The general transfer credit standard at most institutions in North America requires a grade of C or above in order to accept transfer credits. On the other hand, some institutions will accept a C- or even a D. Typically, grades earned in off-campus courses do not count toward a student's overall grade point average (GPA). As a result, many students maintain their high GPAs by enrolling in credit courses off-campus.
The following are some possible conditions for transferring credits between schools:
. Official programs at colleges and universities. After admission, most U.S. higher education institutions only accept transfer credits from other four-year institutions. Some higher-ranked private universities no longer accept transfer credits from community colleges once students are enrolled.
. Course content meets the criteria of the American academic credit system. Not all classes can be taken for transfer credit off-campus. Students should adhere to the university's credit system and graduation criteria for courses taken off-campus. Course syllabi, credits and hours should comply with the university's standards.
. Course content correspondence. Universities in the U.S. require that 70%-80% of the course content match the course content of the university in order to transfer credit. Students can download the course syllabus and submit it to their advisor or visit the relevant department for review to ensure that the course content fits the university's requirements.
. The course category complies with the requirements. Usually, general education, elective, and lower-level major courses' credit transfer is accepted by institutions. However, students need to check with their schools' credit transfer policies to ensure that the credits can be transferred successfully since each school has different policies.
. Provide official transcripts. U.S. colleges and universities frequently require official transcripts from the institution offering the course for approving transfer credit applications.
. Qualifications of the instructor. Higher education institutions typically need instructors to complete academic and certification standards, with a Ph D. degree being a common prerequisite at most American universities. The course's quality is directly proportional to the quality of the instructors.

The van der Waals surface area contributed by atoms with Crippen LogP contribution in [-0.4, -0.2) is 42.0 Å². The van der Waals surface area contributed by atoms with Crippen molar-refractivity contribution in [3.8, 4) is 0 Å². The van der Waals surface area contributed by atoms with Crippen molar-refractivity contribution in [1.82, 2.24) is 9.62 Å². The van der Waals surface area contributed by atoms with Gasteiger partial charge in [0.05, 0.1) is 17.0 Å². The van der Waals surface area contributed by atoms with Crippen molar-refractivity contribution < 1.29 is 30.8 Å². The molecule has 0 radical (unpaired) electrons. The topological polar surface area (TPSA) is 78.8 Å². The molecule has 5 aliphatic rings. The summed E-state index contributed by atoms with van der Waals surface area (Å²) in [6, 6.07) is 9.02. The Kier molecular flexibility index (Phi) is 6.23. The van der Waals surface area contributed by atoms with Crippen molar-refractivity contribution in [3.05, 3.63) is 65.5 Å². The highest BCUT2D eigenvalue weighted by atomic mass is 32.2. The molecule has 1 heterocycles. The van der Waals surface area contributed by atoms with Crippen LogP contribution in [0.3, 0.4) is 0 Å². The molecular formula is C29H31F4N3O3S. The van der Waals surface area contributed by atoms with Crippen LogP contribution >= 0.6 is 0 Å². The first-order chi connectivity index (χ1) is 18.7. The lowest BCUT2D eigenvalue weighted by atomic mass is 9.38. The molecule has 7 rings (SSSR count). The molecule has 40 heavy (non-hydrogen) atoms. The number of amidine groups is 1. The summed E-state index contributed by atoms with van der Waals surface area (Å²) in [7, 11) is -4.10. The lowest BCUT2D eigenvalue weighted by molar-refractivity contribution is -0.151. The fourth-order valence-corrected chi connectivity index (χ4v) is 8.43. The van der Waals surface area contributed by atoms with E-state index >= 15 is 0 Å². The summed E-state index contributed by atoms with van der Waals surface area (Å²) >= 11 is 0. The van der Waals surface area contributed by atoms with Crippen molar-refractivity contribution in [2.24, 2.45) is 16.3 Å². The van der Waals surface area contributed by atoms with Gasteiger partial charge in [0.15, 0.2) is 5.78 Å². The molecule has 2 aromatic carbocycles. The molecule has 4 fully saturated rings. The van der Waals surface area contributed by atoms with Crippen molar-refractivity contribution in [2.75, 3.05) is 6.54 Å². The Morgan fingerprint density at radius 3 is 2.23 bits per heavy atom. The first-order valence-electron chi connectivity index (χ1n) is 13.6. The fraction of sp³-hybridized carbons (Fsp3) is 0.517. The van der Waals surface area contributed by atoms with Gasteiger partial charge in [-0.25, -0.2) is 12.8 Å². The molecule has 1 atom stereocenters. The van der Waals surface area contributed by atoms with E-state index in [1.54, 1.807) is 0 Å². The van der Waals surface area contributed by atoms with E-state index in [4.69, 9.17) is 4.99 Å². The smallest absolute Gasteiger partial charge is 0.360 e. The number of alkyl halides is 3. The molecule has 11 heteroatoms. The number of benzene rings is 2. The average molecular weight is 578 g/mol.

. Regional accreditation. Most regionally accredited institutions have course equivalency agreements with other regionally accredited institutions. Regional accreditation authorities oversee state-owned or non-profit schools and universities. In the United States, there are six regional accrediting agencies, including the Northwest Association of Schools and Colleges, the Southern Association of Colleges and Schools, the Middle States Association of Colleges and Schools, the North Central Association of Schools and Colleges, the New England Association of Schools and Colleges, and the Western Association of Schools and Colleges. These agencies are responsible for the oversight of institutions within their respective clusters of states.
Transfer credit policies differ per institution. Therefore, thoroughly research the transfer credit policies of your home institution before making a decision to ensure that you will be able to transfer credit effectively. Typically, if you are expecting to take external courses, you are expected to:
. Read and understand the transfer credit policy of your school.
. Consult your academic advisor to ensure that the course will count toward your degree.
. Check your school's course equivalency list to verify if the course has been reviewed when you are planning to enroll in other regionally accredited institutions.
. If the course has not been evaluated (courses from international colleges and universities or institutions without regional accreditation), make an appointment with your academic adviser for course approval.
. If necessary, provide additional personal and course information for evaluation. Personal information collected and reviewed often includes school year, GPA, amount of credits gained, and if the student has taken prerequisite courses, among others.
. After completing the course, ensure that all final transcripts and grade reports have been sent to the transfer credit office of your home institution.
Transfer Credit Approval
Course approval is a critical component of credit transfer. Course approval procedures are divided into two categories: pre-course approval and post-course approval.
Course Pre-Approval refers to a home institution examining if the prospective transfer credits you will earn are likely to be approved before you enroll in an external course. The course will be examined to see if it fits your home institution's transfer credit criteria. If the course gets pre-approval, you can take the course with more assurance that you will be able to successfully transfer the credits after completing it.